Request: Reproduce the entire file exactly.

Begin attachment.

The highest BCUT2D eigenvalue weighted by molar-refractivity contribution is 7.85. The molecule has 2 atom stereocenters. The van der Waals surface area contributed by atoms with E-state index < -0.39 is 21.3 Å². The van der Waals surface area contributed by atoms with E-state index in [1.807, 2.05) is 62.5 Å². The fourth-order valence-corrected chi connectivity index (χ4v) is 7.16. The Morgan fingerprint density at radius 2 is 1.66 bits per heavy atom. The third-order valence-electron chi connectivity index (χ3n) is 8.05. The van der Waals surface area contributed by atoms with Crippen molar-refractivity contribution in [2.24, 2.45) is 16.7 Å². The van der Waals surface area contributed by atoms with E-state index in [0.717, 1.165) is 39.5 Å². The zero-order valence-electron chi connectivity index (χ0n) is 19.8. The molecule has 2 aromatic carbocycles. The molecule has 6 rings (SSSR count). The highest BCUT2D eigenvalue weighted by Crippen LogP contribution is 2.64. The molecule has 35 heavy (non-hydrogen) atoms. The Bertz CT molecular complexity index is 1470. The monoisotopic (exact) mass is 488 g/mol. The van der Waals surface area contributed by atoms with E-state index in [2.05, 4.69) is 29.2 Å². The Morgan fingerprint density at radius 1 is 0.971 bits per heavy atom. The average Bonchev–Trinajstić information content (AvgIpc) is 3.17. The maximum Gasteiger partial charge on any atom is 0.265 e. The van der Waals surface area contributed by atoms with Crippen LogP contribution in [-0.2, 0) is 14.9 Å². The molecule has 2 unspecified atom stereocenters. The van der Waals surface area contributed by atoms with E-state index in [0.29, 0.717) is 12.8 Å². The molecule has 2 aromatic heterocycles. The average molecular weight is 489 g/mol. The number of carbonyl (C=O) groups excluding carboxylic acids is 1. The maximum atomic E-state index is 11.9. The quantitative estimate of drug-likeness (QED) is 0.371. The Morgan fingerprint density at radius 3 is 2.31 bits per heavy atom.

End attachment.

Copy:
The highest BCUT2D eigenvalue weighted by molar-refractivity contribution is 7.85. The molecule has 2 atom stereocenters. The van der Waals surface area contributed by atoms with E-state index < -0.39 is 21.3 Å². The van der Waals surface area contributed by atoms with E-state index in [1.807, 2.05) is 62.5 Å². The fourth-order valence-corrected chi connectivity index (χ4v) is 7.16. The Morgan fingerprint density at radius 2 is 1.66 bits per heavy atom. The third-order valence-electron chi connectivity index (χ3n) is 8.05. The van der Waals surface area contributed by atoms with Crippen molar-refractivity contribution in [2.24, 2.45) is 16.7 Å². The van der Waals surface area contributed by atoms with E-state index in [0.717, 1.165) is 39.5 Å². The zero-order valence-electron chi connectivity index (χ0n) is 19.8. The molecule has 2 aromatic carbocycles. The molecule has 6 rings (SSSR count). The highest BCUT2D eigenvalue weighted by Crippen LogP contribution is 2.64. The molecule has 35 heavy (non-hydrogen) atoms. The Bertz CT molecular complexity index is 1470. The monoisotopic (exact) mass is 488 g/mol. The van der Waals surface area contributed by atoms with E-state index in [2.05, 4.69) is 29.2 Å². The Morgan fingerprint density at radius 1 is 0.971 bits per heavy atom. The average Bonchev–Trinajstić information content (AvgIpc) is 3.17. The maximum Gasteiger partial charge on any atom is 0.265 e. The van der Waals surface area contributed by atoms with Crippen LogP contribution in [-0.2, 0) is 14.9 Å². The molecule has 2 unspecified atom stereocenters. The van der Waals surface area contributed by atoms with E-state index in [0.29, 0.717) is 12.8 Å². The molecule has 2 aromatic heterocycles. The average molecular weight is 489 g/mol. The number of carbonyl (C=O) groups excluding carboxylic acids is 1. The maximum atomic E-state index is 11.9. The quantitative estimate of drug-likeness (QED) is 0.371. The Morgan fingerprint density at radius 3 is 2.31 bits per heavy atom.